London, in particular, is a haven for property investment from around the world. The fact that it is a vibrant city with strong employment and a history of multiculturalism makes it a safe bet for investors from across the globe. Can this really be true?
The weakness of the pound on the international stage has meant that property is relatively cheaper to buy in the UK, especially for those holding Euros or US Dollars. This has seen an influx of money, but not in huge numbers – the fact is that this could be the best time to buy London property from other parts of Europe and the wider world. However, the possibility of the UK having a rocky time ahead as they negotiate their way out of the EU means that some investors are sitting on their hands.
But those niche markets seen as more likely to hold their value have seen interest increase. Student housing and healthcare property have been seen as something that will still attract tenants and buyers in the future, so they have seen a higher level of interest from overseas investors. While many see that there are, and will continue to be, investment opportunities in London, the worries over Brexit will cast a shadow for some time yet. The issue of the single market is a major factor and is cited as a main reason to hold off investment with a ‘wait and see’ attitude. Commercial property is somewhat exempt from this attitude and will continue to be a solid investment as long as business wants to have a base in the capital.
If this is the case then your first step should be to speak to an architecture practice that helps international buyers in London. They can identify the condition of the property you are looking to buy and give you plans of how to make the most of your investment. Remember, the clever investor uses changes in currency to find bargains that might not exist in the eyes of a native buyer. Get all the right advice to make your investment work hard for you.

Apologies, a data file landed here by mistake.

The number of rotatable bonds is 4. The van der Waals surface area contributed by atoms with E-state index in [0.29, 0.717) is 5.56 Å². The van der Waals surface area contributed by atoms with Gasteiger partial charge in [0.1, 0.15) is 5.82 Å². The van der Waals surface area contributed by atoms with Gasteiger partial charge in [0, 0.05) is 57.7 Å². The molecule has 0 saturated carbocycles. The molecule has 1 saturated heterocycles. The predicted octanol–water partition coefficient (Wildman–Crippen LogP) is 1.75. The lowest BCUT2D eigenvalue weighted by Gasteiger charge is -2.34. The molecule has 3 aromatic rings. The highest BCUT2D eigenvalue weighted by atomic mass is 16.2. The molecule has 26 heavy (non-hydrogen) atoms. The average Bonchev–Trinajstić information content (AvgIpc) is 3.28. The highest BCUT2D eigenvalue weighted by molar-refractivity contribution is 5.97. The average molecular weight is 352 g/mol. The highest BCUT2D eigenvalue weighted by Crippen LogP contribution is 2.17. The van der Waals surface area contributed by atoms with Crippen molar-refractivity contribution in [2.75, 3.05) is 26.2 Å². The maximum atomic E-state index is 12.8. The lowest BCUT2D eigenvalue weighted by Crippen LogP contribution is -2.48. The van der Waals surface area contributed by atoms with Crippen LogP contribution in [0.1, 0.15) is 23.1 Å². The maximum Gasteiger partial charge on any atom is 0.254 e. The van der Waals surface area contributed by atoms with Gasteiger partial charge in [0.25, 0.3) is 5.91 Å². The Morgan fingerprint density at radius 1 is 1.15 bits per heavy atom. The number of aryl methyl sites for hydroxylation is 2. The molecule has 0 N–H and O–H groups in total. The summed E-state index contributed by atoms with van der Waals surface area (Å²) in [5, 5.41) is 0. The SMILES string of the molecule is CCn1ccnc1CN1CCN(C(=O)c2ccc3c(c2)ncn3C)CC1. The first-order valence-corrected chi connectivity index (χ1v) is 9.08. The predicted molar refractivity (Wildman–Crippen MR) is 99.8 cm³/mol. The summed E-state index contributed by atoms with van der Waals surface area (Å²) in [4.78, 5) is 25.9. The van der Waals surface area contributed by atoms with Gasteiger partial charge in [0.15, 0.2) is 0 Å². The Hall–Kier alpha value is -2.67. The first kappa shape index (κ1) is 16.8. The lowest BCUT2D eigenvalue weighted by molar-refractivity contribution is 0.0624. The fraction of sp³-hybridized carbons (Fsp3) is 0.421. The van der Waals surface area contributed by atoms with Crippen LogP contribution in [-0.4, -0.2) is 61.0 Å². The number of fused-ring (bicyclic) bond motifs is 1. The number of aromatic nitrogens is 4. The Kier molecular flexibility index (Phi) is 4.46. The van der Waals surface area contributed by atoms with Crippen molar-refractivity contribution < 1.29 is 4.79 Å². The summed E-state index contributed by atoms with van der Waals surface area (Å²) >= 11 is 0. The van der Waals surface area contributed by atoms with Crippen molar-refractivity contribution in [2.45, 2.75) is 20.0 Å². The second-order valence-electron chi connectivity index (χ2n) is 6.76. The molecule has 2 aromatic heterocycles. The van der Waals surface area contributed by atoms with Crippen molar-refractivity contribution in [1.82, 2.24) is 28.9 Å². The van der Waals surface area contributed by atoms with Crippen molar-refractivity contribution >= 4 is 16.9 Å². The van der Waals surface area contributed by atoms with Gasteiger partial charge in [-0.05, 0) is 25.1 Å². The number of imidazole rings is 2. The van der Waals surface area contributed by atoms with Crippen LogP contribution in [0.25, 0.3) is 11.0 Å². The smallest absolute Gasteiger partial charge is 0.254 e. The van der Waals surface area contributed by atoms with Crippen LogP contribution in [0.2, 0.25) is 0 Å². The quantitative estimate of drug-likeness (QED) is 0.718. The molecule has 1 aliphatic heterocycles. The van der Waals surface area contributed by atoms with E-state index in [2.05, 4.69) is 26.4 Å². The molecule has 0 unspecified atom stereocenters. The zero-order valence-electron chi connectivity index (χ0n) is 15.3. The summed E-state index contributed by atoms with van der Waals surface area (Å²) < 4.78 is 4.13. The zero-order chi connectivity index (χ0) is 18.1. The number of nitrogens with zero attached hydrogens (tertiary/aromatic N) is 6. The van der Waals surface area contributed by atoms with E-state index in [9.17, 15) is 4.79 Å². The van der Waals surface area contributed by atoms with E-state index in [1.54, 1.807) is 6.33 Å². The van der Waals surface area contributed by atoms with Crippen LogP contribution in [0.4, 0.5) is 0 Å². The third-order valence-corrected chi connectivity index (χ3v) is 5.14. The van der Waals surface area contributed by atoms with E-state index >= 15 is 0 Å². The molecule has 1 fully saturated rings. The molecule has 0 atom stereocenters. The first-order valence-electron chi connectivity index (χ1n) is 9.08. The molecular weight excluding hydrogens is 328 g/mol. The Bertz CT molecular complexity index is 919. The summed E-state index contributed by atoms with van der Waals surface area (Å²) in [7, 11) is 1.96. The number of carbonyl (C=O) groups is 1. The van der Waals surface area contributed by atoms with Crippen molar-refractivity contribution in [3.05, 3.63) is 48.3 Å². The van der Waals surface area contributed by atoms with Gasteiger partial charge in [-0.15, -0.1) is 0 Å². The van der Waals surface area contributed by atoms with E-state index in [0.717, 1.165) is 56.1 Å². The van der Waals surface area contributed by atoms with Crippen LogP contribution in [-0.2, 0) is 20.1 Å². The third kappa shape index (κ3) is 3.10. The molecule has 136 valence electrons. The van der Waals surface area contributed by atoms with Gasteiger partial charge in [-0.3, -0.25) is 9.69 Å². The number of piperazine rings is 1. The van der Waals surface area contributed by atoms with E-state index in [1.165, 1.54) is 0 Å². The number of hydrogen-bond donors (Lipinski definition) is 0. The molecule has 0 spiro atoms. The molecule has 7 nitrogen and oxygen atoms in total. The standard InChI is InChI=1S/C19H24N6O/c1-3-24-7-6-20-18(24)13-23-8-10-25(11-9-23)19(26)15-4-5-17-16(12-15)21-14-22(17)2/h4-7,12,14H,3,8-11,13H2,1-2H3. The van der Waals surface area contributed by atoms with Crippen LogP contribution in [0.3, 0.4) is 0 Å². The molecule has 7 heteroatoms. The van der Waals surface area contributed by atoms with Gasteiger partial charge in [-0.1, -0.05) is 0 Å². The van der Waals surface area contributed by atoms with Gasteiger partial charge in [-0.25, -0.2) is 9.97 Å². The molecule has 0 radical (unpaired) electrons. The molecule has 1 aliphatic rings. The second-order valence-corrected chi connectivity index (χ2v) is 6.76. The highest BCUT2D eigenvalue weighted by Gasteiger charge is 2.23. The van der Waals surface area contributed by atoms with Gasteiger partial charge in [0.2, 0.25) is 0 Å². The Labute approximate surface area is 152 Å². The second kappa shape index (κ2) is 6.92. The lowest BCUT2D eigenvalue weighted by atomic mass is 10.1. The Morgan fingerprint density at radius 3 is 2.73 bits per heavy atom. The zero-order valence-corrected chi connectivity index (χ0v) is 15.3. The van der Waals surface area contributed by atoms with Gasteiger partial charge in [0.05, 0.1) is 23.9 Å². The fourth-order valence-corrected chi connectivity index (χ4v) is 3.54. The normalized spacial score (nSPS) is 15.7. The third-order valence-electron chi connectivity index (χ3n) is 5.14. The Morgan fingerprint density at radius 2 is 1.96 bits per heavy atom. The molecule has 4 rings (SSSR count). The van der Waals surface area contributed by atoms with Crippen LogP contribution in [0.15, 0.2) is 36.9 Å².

Let’s get to the point: Both Remainers and Brexiteers agree that although prices may fall a little in the short term they are on a huge upwards trend in the long run. Large cities such as London always see long-term prices rise as people move there for work, lifestyle and city living. This means that short-term drops can be a great chance for an investor that can rise above the panic in the market to buy well. Sounds impressive, right?
Getting a property at a great price in a great city can be tough at times, but falling prices can really open up the market for those that keep a cool head. Whatever opportunities arise, you need to assess your ROI by carrying out professional Feasibility and Due Diligence reports for your investment. Having all the right information at your disposal before you make your decision makes all the difference when finding wonderful opportunities for property investment after Brexit when all around you are losing their heads.
Brexit is expected to dominate our life for the next two years at least. The result of Brexit will not be limited to economic effects as I believe political, social and cultural implications will also rear their head.
Basically, all the laws and legislation will have to be re-written, and post-referendum results are only the beginning of long journey to form the future of this country. There is a lot of speculation about what terms we are leaving the EU on, and this will have a direct result on the construction market.
Supporters of Brexit point out we may have more ‘freedom and choice’ after the vote to leave. They argue that there is a lot of ‘red-tape’ in the industry because of the laws imposed by European Union – but fail to note these laws are directly embedded in British law. To change any of the regulations we would have to come up with new British laws and, based on the relationship we want to uphold with the EU, we will still be subjected to many EU laws, but with less say in them.
The Norway Model
The Norway model, otherwise known as European Economic Area (EEA), will allow us free movement of goods, services, capital and people. However, we would still be required to contribute to the EU budget and abide by their legislations – negating any of the reasons we voted to leave the EU in the first place, but now with no say in any of the matters.
Other options are free trade agreements, resulting in reduced trade barriers, no contribution to budget and no vote, and the World Trade Organisation model, giving a clean break but resulting in not being part of European Union single market and also being subject to EU common tariffs in regards to trade.
All we have left now is to wait, how it all unravels, but one thing is certain in 2019, there is a lot of change on its way and a lot of challenges to face – but also opportunities to be had in property investment after Brexit while others panic.